Robert Woods has spent years working with organizations on collaborative lean development, Agile testing techniques, requirements analysis, project envisioning, relationship management, Agile within ITSM and Agile leadership. Robert is the creator of the CLEAR (Collaborative, Lean, Evolving, Adaptable, Reportable) Portfolio Management concept and has developed an entire Agile adoption curriculum. Robert’s passion is helping organizations achieve Business and IT Alignment through creating visibility and collaboration across the enterprise, focusing on delivery of real business value, and creating great teams focused on innovation, communication and trust.
Agile: Successfully Enabling the Micromanager at the Team Level
Did you smile a little when you read the title? If so, you know exactly what I’m talking about...
I had a Scrum Master for one organization approach me and simply state, "Now that we have gone to Agile, we've simply allowed our micromanagers to evolve from individual to team-level micromanagement. We made it easier for them!"
I laughed...and then I cried...
It’s always ironic to me when certain staff managers bring me in as an Agile Coach in the name of teamwork, collaboration, visibility and embracing change and then find themselves as the only ones left who are struggling.
You know the traits of the micromanager:
- They want to know exactly what is going on at all times.
- They want to know how it’s getting done at all times.
- They feel the need to intervene…often.
- They don’t want any decisions made without their input.
- They want you to make decisions but only if said decisions are what they are thinking too.
- They appreciate if you have a great idea, but if it’s not their idea then it’s really not that great.
- At the end of the day…you can never be working hard enough.
You see, in the past, this person was required to micromanage at the individual level. They had many people to track and or monitor and many ways to do it.
But here comes Agile!
Sure…we want the teams to be self-empowered. Yes…we want the teams to trust each other. Of course…we want the teams to self-organize. As long as they do it my way and report back to me on their status. This is great! Instead of having to monitor all the different individuals, I can just do it at the team level and have the team work the way I want them to. I love Agile!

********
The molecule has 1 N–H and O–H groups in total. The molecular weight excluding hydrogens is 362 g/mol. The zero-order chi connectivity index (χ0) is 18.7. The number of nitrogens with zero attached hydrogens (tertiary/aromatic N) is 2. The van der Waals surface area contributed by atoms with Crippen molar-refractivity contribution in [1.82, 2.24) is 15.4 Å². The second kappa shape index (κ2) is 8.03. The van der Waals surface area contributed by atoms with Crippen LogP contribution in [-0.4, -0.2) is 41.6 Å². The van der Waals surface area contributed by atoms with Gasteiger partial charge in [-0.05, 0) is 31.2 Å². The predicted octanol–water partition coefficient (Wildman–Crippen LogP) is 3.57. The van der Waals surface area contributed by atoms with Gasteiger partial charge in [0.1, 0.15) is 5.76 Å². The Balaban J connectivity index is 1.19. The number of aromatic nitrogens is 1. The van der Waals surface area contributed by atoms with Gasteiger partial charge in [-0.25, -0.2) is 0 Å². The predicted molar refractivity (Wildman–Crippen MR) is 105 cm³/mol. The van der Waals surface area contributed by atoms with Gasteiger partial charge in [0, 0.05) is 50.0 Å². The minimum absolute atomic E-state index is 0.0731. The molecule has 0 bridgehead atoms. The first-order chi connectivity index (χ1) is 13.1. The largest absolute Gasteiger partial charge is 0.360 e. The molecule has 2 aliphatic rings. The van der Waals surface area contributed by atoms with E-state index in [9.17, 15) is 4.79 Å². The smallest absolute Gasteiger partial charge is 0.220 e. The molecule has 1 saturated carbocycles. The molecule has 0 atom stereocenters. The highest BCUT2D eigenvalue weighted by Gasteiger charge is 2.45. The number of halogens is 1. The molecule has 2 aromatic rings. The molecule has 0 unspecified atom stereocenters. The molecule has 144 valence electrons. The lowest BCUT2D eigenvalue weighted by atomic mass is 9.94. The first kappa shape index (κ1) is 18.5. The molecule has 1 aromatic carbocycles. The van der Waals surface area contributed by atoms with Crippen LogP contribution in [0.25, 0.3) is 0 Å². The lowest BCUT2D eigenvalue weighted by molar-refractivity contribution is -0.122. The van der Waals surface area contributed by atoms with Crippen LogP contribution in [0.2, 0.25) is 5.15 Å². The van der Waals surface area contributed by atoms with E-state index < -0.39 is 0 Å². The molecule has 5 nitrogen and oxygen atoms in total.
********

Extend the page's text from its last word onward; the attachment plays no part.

It’s true the teams need somewhere to start. A set of ground rules that helps them get going in a certain direction; not unlike riding a bicycle. You have to hold the handlebars, peddle your feet and keep your balance. A set of rules to assist you as you learn.
But, just as you eventually let go of the back of the seat and watch proudly as they cycle away, crash, get back up and try again, you have to allow the teams to do the same. Learn to ride the bike on their own, with their own style.
Tiya Ivy, Digital Marketing Manager at Molokini Marketing, mentions in her blog entitled “The Devastating Consequences of Micromanagement”:
"Eventually, staff working under a micromanager will go one of two ways. Those with big ideas, quality skills and knowledge will remove themselves from such situations and those on the other side of the coin (for whatever reason) will become zombies; just waiting to be told what to do, rather than dreaming up ‘unsafe’ pioneering ideas of their own. What you will be left with, is a team of workers content to wait around for your instructions…completely void of their own initiative.
Some of the other destructive effects micromanagement will leave in it’s wake, are hindering workflow (all approvals go through a manager who is unable to delegate), creating a ‘wait to be told’ culture (why work ahead of time when the micromanager will come along and change everything again), retarding communication and discouraging teamwork.”
These scenarios can kill agility within an organization.
So how do you help the Agile Team Micromanager learn to let go?
Start by giving “silent transparency”. While asking leadership to “give space”, encourage the teams to provide details around decisions made, how they are working and why things are done a certain way. Encourage them to be open to external ideas regardless of source. One sure-fire way to enable a micromanager is for the teams to flat out reject anything leadership has as recommendations in the name of Agile self-empowered-ness. Allow leadership to feel their experience and thoughts are being seriously considered and, only after reasonable consideration and explanation, not applied.
Help the micromanager understand true leadership is about supporting their teams in successful decision-making as opposed to simply making the decision and hoping it’s successful. Regularly display both successes by the team, and failures, indicating how both took place and were addressed by the team. You’re creating a culture of trust over time.
Trust is a big aspect of this. Agile teams need to trust each other. Leadership needs to trust the teams. Lack of such trust is one of the top drivers of micromanagement and failures in Agile adoption. Lack of trust could be considered the kryptonite to Agile’s Superman.
Help everyone (leadership and team) to embrace that change won’t happen immediately. With effort, it will get better by both sides over time. It took how long for those qualities to be ingrained in management? Changing those qualities will take time as well. Just like adopting Agile, it’s a marathon, not a sprint. It will take time, patience and endurance. But in the end, it will be worth it.